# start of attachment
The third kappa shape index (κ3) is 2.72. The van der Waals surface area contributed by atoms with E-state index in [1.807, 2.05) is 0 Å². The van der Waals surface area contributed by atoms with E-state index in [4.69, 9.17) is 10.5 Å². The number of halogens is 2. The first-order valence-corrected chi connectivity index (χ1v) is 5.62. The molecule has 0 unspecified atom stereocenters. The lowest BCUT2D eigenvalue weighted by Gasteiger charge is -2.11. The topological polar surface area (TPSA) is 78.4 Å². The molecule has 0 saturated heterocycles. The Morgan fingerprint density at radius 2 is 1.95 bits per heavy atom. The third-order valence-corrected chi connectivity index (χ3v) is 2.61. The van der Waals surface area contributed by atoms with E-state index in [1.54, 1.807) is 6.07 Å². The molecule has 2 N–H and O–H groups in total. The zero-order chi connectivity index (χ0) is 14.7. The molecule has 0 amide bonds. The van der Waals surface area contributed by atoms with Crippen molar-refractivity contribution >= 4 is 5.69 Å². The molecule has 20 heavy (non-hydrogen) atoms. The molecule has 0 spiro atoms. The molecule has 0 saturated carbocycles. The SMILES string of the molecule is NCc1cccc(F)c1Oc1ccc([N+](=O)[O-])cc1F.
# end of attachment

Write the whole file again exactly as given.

The third kappa shape index (κ3) is 2.72. The van der Waals surface area contributed by atoms with E-state index in [1.807, 2.05) is 0 Å². The van der Waals surface area contributed by atoms with E-state index in [4.69, 9.17) is 10.5 Å². The number of halogens is 2. The first-order valence-corrected chi connectivity index (χ1v) is 5.62. The molecule has 0 unspecified atom stereocenters. The lowest BCUT2D eigenvalue weighted by Gasteiger charge is -2.11. The topological polar surface area (TPSA) is 78.4 Å². The molecule has 0 saturated heterocycles. The Morgan fingerprint density at radius 2 is 1.95 bits per heavy atom. The third-order valence-corrected chi connectivity index (χ3v) is 2.61. The van der Waals surface area contributed by atoms with E-state index in [1.54, 1.807) is 6.07 Å². The molecule has 2 N–H and O–H groups in total. The zero-order chi connectivity index (χ0) is 14.7. The molecule has 0 amide bonds. The van der Waals surface area contributed by atoms with Crippen molar-refractivity contribution >= 4 is 5.69 Å². The molecule has 20 heavy (non-hydrogen) atoms. The molecule has 0 spiro atoms. The molecule has 0 saturated carbocycles. The SMILES string of the molecule is NCc1cccc(F)c1Oc1ccc([N+](=O)[O-])cc1F.